Tapping into water project



Milton has adopted a new sustainable water project.

The Tap in to Water Project supports a drive by health services in Otago and Southland to choose water over sweetened and sugar drinks.

Sustainability projects co-ordinator for Project Bruce, Catherine Paul, said water was the best choice for our health, finances and the environment.

In celebration of Plastic Free July, Project Bruce is calling on Milton residents to bring and use their own cup at the town’s cafes and petrol stations.

hung up at the town’s two service stations, three cafes, pubs, take away shops and other dairies advising residents and visitors they can use their own cup and refill their water bottles free of charge inside.

“We already have most of the service businesses on board here in Milton and it is a very positive step forward,” Ms Paul said.

“People are able to come in and refill their drink bottle for free if they see the sticker on the window of the shop or garage.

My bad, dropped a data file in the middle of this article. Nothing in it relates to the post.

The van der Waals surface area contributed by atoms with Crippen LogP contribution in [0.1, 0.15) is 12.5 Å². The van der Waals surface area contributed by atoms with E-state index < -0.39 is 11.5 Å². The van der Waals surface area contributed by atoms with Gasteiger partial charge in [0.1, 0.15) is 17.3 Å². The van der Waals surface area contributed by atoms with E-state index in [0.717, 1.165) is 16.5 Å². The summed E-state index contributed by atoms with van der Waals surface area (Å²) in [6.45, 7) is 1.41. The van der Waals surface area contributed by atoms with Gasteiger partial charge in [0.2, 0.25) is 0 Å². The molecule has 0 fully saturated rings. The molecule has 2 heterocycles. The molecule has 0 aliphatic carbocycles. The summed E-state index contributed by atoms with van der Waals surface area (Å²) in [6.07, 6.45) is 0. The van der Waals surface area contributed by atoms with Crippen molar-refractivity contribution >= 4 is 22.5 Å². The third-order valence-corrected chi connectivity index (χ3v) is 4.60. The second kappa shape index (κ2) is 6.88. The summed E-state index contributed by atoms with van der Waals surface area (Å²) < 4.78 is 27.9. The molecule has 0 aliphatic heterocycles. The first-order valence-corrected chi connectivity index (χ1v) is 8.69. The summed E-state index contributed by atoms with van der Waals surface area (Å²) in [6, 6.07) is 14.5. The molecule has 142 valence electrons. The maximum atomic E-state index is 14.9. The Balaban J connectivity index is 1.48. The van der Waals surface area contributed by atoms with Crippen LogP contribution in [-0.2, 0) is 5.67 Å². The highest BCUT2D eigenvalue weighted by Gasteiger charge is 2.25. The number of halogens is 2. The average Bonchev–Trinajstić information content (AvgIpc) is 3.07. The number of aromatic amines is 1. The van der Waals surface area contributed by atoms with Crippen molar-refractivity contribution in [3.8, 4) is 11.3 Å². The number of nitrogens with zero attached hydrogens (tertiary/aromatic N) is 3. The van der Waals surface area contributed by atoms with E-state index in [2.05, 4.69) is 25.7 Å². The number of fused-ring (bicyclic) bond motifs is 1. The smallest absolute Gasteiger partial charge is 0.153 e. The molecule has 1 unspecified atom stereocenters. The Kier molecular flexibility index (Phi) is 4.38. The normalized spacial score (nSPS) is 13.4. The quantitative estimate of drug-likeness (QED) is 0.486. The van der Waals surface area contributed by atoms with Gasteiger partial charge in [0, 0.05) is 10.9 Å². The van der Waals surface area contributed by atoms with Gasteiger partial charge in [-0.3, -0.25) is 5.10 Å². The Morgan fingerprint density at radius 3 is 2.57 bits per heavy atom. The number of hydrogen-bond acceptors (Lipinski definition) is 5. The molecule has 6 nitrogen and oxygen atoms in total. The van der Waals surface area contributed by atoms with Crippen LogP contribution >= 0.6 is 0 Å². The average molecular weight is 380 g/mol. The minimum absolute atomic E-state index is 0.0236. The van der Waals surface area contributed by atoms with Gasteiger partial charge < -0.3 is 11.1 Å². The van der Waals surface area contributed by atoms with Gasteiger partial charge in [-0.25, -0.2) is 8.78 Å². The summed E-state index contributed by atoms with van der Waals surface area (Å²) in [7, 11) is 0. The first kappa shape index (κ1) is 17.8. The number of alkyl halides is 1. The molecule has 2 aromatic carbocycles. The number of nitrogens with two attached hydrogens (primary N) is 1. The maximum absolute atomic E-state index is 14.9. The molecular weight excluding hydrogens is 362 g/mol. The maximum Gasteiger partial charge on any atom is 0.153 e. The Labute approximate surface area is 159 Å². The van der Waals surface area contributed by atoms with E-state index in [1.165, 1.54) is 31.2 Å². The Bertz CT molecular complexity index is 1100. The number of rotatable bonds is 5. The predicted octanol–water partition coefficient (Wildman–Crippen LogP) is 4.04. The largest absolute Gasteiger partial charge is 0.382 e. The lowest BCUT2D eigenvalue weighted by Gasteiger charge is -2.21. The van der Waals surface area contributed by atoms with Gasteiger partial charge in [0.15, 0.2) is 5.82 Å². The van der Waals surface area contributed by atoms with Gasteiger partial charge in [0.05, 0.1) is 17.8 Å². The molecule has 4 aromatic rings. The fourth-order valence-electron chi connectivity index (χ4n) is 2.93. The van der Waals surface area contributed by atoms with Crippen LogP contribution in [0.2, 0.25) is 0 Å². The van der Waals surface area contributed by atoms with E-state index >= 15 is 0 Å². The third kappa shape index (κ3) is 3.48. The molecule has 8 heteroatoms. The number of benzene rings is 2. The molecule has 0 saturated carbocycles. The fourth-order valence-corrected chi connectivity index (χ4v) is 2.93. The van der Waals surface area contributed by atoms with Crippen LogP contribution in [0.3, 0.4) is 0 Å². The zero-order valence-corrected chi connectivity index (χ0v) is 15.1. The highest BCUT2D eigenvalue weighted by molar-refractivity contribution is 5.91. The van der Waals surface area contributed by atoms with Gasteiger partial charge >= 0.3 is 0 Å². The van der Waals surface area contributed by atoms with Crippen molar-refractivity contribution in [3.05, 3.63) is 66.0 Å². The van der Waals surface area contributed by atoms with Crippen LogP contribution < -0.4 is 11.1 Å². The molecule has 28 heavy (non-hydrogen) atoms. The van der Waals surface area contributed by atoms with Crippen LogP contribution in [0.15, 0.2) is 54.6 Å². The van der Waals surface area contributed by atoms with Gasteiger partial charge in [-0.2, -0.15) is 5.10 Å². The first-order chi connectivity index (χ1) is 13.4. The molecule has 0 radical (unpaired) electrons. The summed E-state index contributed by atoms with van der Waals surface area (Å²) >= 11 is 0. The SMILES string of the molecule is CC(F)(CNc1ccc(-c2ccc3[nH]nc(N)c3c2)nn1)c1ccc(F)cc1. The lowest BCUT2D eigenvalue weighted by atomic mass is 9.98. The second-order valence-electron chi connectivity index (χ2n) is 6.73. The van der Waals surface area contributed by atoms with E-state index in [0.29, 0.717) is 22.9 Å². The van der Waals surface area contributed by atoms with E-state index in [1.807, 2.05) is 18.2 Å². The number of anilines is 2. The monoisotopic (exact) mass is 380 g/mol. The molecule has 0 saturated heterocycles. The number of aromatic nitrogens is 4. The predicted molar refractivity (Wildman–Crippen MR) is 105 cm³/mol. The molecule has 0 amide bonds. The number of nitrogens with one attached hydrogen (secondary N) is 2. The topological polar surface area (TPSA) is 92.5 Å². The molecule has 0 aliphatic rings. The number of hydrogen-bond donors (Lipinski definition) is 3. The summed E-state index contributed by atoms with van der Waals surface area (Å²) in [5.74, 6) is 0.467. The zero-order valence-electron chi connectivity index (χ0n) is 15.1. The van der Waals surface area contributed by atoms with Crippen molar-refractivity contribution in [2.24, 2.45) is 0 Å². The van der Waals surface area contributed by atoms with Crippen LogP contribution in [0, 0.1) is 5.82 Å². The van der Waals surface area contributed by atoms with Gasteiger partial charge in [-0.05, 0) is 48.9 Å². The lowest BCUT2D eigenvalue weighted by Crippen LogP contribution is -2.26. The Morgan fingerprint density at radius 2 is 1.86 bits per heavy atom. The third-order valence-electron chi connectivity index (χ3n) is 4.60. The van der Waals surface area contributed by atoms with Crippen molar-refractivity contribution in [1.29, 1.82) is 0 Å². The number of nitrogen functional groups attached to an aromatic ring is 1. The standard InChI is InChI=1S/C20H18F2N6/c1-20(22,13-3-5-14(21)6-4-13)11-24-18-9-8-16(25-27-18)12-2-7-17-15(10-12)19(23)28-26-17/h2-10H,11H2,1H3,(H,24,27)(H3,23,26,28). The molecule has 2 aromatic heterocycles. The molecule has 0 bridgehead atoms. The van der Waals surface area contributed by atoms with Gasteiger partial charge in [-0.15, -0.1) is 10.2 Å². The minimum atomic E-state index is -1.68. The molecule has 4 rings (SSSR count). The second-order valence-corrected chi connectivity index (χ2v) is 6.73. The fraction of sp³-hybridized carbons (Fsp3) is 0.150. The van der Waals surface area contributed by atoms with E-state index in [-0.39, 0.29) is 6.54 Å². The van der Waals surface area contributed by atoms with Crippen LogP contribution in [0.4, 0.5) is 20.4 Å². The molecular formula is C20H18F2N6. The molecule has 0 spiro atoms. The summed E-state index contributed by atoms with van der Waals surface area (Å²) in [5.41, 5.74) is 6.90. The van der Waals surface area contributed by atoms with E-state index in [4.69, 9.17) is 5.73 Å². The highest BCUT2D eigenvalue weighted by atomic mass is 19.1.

“It is a wonderful initiative which helps to reduce single-use plastic while also benefiting our health and reducing the burden on our wallets.”

Ms Paul said that as well as spreading the word about business champions allowing water bottle refills as part of the Tap in to Water project, the Project Bruce team was also working with schools to become water-promoting environments; with sports clubs to promote tap water as the healthiest choice, and supporting community events and festivals to allow them to supply and promote low-cost and free water.

“We advocate for water refill stations in environments where children, young people, and families gather, and will support the supply and promotion of water at council facilities, public environments and events,” she said.

Other initiatives Project Bruce are looking at to help spread the message about water include cup libraries – take it away, wash it and bring it back to use again – and encouraging workers to bring their own water bottles to work.

“This idea is very similar to ones they use in tertiary institutions,” Ms Paul said.

“It’s all about making positive changes to the way we look at plastics.”